Author profile: Peter Vale

Peter Vale

Peter Vale is Director of the Johannesburg Institute for Advanced Study & Professor of Humanities at the University of Johannesburg. He is also Nelson Mandela Professor of Politics Emeritus, Rhodes University. He is the curator of the E-IR blog Thoughts from the Global Periphery.

A hectic season for IR junkies

This is a hectic season for IR junkies – another American-led war, several new African catastrophes, another crisis over the Euro, and (perhaps, best of all) the return of the nuclear issue. As these have arisen I’ve been wondering what kind of a creature IR is in the aftermath of […]

Tortured Ideas: a response to Harvey Sapolsky

IR – SO, WHO IS IT FOR? It is often said that the study of International Relations is either for the world’s people or for national politics. This cliché usefully explains the chasm between Harvey Sapolsky and myself. And anyone reading his Blogs and my own will recognise that we […]

Tortured Ideas: The responsibility of IR scholars

Tortured Ideas: The responsibility of IR scholars

Those eager to advise the prince often take the logic of Realist IR into dark places where fateful decisions are made. Why are so few voices in IR raised in dissent? And what must/should happen to those who carried the craft towards those fateful moments? And, most importantly, what’s to be done?

So, whatever happened to the idea of globalisation?

Now, happily, it seems the Globalisation has run its course. Gone from the local conversation and largely gone too from the discipline’s lexicon. What will replace it? Any guesses?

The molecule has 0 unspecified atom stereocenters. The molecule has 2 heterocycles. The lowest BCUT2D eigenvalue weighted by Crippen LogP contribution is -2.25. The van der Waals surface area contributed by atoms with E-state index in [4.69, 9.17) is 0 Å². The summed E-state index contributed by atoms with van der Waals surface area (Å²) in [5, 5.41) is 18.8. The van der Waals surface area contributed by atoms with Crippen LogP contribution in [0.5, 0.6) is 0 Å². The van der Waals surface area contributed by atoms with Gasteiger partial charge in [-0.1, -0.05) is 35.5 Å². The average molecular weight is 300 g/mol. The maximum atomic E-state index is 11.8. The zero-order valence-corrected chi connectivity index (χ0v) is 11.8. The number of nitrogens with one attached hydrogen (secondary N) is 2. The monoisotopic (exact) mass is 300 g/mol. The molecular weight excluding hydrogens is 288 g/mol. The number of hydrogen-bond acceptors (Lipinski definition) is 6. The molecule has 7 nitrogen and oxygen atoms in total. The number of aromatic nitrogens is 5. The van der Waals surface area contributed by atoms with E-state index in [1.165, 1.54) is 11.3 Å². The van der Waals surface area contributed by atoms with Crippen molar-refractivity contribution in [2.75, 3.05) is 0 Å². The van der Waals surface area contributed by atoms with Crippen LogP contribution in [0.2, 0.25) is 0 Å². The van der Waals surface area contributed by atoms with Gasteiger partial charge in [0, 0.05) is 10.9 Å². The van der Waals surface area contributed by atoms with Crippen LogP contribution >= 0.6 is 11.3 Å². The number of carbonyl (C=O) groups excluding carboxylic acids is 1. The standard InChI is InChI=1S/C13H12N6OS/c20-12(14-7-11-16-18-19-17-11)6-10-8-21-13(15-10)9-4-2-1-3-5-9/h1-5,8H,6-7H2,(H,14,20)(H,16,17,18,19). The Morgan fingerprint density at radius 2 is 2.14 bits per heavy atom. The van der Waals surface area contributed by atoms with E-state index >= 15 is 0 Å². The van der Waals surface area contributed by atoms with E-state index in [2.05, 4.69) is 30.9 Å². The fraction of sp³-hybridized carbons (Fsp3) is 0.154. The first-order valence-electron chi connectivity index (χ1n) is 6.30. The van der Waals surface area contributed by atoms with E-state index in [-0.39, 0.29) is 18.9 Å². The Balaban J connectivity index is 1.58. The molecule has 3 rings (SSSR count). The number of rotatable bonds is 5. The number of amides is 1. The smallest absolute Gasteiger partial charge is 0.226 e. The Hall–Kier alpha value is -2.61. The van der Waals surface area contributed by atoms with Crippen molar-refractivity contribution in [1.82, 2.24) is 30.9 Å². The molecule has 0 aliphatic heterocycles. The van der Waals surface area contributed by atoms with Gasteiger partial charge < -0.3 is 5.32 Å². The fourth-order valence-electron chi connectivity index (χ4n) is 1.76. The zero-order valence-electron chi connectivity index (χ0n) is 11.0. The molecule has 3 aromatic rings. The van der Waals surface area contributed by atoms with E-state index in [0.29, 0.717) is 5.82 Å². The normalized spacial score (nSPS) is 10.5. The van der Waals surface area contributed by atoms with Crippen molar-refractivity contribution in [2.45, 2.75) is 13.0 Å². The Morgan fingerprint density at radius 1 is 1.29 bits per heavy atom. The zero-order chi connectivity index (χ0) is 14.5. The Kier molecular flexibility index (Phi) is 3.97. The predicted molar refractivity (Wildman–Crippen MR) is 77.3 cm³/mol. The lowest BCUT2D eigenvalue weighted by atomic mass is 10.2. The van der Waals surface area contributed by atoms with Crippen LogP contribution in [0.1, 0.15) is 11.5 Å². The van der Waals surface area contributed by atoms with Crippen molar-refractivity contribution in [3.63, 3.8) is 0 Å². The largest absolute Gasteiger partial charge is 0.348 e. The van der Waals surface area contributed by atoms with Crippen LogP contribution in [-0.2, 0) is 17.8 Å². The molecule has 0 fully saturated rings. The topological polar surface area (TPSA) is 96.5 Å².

Whose “World Cup” is this?

As the drift of this (admittedly) curmudgeonly blog suggests, I’m keen to invest in a T-shirt which is carrying a somewhat different slogan, “FICK FUFA”!

Postcard from the Balkans

In the exquisite beauty of Balkans, I also found a story incomplete, but I found few of the qualities which seem to have marked South Africa’s twenty-year journey.

IR and the Global South: final confessions of a schizophrenic teacher

IR and the Global South: final confessions of a schizophrenic teacher

As I’ve hacked my way through the thicket of the Great Debates these thirty-odd years past, I’ve increasingly wondered what my students must have made of my passion for ideas which appear at odds with the lives they lead – even, indeed, the countries they have come to know.

Re-discovering Kwame Nkrumah

The recent centenary of the birth of Kwame Nkrumah, the first President of Ghana, passed without murmur in this little corner of the continent. Why this happened has both puzzled and, yes, hurt me a little.

Cartoons and International Relations

Perhaps the energetic young folk running this interesting website might run more IR cartoons and, who knows, the ISA or BISA might invite cartoonists to talk on their takes on our world.

Understanding the fall of the wall and other time tales

The 20th Anniversary of the Fall of the Berlin Wall offers has understandably generated a number of opportunities to look backwards to what happened, and to ask why it was that IR specialists seemed unable to see what was coming.

South Africa’s general election: ‘win-win’ or still a worry?

South Africa’s general election: ‘win-win’ or still a worry?

South Africa’s general election which was held on April 22 has yielded the proverbial ‘win-win’ situation for all the participants except the tiny parties, who failed to impress voters and whose futures now hang in the balance. Although this outcome-and the peaceful and well-organised poll-augur well for democracy in the former apartheid state, many still believe that the country’s fifteen year-old democracy may be in peril.

Migration and State-making: Explaining Xenophobia in South Africa

Migration and State-making: Explaining Xenophobia in South Africa

What has become of the idea of the Rainbow Nation, the triumphant trope broadcast by the irrepressible Nobel Laureate, Desmond Tutu, and in which all the country’s people, under Nelson Mandela, rejoiced?

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